The nine countries where ambassadors speak comparably rare local languages are China, Ukraine, Russia, Sudan, Libya, Qatar, Kyrgyzstan, Iran, and the Netherlands.
One of the countries among the nine where the official language is hard to learn is China. There is only one ambassador who can speak Chinese, but it is in intermediate level, not professional. And much more strikingly, this ambassador is not a career diplomat but a political appointee.
Turkish ambassadors in Ukraine and Russia state that they know Russian, but they do not give further information about their level. In my research, I have found that the ambassador in Russia speaks to an audience involving Russians through an interpreter. Also, close examination of this footage reveals that the ambassador listens to Putin via an interpreter during the ceremony when he presented his letter of credence. Thus, we can conclude that the Turkish ambassador in Russia cannot speak Russian with professional proficiency. On the other hand, Turkish ambassador in Ukraine seems to speak Russian at the professional level.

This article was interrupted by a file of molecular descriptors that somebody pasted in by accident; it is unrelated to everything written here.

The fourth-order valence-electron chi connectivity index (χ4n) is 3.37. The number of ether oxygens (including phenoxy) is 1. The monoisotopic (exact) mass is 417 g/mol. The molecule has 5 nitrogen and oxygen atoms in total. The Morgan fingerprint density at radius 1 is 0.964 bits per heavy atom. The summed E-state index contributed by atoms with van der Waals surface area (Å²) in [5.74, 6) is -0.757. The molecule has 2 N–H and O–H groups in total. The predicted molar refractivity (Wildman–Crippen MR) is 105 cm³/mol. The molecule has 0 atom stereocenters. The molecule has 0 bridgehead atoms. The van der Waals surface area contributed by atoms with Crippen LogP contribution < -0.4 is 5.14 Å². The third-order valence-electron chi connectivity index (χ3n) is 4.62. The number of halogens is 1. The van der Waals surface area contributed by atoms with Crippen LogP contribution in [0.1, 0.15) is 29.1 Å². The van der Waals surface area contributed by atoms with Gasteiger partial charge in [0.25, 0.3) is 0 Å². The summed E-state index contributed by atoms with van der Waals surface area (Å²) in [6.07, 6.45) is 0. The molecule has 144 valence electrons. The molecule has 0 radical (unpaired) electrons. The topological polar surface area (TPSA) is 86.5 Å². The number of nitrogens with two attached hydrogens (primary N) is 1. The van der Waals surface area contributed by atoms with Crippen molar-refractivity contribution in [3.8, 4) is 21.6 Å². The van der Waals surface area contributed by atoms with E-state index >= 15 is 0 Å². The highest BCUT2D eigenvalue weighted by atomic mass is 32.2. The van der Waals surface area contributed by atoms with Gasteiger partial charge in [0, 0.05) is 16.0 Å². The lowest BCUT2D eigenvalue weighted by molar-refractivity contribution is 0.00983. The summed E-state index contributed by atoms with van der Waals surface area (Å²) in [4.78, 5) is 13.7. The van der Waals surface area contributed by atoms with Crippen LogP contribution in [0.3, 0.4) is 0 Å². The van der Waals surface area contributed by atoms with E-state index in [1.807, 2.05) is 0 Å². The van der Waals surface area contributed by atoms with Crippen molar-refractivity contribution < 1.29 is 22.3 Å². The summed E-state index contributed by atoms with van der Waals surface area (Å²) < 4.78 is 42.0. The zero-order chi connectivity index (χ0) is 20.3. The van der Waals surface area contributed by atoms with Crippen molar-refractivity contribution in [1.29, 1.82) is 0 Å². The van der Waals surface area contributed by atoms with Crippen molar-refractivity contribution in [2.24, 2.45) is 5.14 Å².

Ambassador in Iran is fluent in Persian, but he is a political appointee not a career diplomat. He is a Professor in Persian language and literature. It is more dramatic that there are only three Persian speaking ambassadors out of 122, all of whom are political appointees.
Ambassadors in Qatar, Sudan, Libya state in their resumes that they can speak Arabic. Though two of them are not at the professional level (Sudan and Libya). Again, all these three ambassadors are political appointees. It is shocking to see that there is not any single career ambassador in the Turkish Foreign Service who can speak Arabic even at the elementary level.